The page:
Show me a dysfunctional workplace where employees don’t like each other and I will show you a department, a business or an organization that has a problem with gossip.
Gossip is insidious, destructive and hateful. It breeds dishonesty, distrust and jealousy. Workplace violence, harassment and theft sometimes have gossip at their root.
This is not a new issue. About 900 years before Christ, the Book of Proverbs was written and compiled. In it, there are several references to problems related to gossip—including Proverbs 26:20. “Without wood a fire goes out; without a gossip a quarrel dies down.”
I had the opportunity to observe two distinctly different workplaces. In one, a continuous supply of wood stoked the fire and gossip burned out of control. There was rampant distrust, deceptive motives, petty jealousies and hidden agendas. Not surprisingly, there was also an enormous amount of employee turnover.
In the other, there was never a hint of gossip. Employees liked, helped and supported one another. There was a genuine spirit of teamwork. Successes were celebrated by all. And, again not surprisingly, there was almost no turnover.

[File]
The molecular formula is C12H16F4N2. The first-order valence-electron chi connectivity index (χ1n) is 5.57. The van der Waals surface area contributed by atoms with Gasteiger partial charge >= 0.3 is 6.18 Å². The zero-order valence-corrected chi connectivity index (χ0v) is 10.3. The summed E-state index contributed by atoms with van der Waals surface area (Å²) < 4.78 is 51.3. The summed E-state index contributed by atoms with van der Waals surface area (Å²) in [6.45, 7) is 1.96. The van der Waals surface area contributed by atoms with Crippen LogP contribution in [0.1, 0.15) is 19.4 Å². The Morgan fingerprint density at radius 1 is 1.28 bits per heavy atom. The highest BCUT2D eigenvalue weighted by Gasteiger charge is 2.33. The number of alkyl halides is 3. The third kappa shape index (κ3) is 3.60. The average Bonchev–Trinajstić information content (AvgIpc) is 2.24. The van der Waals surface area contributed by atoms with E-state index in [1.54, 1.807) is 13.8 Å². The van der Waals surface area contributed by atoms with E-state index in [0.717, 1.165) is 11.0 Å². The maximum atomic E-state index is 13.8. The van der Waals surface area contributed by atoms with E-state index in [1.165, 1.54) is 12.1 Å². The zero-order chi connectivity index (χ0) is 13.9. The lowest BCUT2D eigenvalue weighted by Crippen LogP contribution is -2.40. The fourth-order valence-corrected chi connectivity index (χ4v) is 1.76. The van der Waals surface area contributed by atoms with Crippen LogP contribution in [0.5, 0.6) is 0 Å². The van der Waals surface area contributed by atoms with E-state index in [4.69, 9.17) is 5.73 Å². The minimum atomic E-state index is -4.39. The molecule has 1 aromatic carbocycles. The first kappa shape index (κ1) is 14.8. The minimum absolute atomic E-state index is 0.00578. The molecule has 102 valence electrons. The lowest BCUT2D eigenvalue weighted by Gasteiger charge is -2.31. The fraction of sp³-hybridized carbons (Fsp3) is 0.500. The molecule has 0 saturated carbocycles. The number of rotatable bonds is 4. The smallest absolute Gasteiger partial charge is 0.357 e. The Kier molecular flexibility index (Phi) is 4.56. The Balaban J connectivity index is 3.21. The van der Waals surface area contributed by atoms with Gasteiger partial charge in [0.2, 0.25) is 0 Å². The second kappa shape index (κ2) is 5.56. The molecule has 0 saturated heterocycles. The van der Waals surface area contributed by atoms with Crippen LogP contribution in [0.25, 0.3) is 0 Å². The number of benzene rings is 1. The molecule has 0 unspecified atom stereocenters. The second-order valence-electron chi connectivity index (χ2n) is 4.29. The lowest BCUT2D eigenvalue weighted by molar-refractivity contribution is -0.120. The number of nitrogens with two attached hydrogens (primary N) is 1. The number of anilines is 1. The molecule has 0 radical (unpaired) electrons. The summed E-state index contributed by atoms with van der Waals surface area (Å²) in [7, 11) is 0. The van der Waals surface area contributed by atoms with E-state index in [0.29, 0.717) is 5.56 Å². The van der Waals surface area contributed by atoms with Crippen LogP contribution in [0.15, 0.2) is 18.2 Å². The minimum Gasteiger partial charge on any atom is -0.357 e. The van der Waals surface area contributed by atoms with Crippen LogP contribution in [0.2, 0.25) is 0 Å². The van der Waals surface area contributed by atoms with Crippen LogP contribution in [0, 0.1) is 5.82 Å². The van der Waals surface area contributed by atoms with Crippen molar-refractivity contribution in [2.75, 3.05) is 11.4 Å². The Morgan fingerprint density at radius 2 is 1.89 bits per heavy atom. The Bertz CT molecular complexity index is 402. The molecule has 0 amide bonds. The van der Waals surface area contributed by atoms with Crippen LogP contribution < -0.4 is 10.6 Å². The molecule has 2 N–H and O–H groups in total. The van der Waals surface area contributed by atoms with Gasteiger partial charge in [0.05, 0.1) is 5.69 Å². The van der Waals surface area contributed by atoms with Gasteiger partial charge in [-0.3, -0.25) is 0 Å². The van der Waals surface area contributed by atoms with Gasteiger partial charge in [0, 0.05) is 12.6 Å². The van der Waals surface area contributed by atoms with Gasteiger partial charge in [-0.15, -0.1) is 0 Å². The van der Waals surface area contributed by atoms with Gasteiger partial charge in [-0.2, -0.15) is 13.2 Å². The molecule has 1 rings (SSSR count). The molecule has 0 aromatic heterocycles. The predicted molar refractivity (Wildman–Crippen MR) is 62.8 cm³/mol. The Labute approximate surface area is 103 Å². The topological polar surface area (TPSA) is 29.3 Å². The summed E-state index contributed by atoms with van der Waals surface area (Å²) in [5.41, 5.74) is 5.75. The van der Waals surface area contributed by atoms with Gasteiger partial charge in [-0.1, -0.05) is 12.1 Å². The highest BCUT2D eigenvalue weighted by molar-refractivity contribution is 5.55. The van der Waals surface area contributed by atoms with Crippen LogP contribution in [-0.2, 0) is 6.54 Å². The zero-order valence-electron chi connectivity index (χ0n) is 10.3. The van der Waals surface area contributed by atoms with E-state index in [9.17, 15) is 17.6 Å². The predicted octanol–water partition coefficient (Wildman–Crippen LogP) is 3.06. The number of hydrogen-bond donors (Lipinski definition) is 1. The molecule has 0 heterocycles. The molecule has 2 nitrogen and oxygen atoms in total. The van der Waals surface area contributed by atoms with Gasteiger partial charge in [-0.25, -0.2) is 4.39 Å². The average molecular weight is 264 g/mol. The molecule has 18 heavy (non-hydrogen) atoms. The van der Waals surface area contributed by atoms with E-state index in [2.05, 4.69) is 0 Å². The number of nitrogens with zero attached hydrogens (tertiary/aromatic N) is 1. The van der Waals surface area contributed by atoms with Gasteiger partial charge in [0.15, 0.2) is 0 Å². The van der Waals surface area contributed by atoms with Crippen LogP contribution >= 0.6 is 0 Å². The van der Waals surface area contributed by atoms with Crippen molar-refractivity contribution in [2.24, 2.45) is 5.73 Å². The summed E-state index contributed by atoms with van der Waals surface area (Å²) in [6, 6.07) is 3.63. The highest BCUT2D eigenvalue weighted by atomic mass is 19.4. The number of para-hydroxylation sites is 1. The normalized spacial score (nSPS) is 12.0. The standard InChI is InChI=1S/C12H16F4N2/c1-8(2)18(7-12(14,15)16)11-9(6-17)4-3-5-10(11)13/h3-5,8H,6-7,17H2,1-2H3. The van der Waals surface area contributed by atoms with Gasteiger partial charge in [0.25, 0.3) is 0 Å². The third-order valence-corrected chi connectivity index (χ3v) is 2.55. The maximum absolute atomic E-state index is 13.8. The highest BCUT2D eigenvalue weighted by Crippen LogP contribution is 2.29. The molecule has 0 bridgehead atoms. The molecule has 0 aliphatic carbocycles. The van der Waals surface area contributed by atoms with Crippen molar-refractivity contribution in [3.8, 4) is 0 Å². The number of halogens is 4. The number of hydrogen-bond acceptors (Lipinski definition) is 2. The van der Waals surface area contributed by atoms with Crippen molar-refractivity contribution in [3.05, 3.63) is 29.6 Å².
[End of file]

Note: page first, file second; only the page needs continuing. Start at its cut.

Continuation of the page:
What made the two workplaces so entirely different? I boiled it down to the character of the two people charged with leading. One leader was dishonest, manipulative and, in fact, a gossip. The other was trustworthy, dependable, considerate and kind. They managed and led in the same way they thought and lived. Everything they did on the job—hiring, firing, coaching, teaching, leading—was a mirror image to the personal character each of them had.
Business owners and senior managers have choices to make if they know or suspect that gossip lives in their workplaces and jobsites. They can ignore it and laugh it off as things people just do. Or they can view it as an intolerable activity—a cancer that will not and cannot be allowed—and take swift, strong steps to bring it to an end.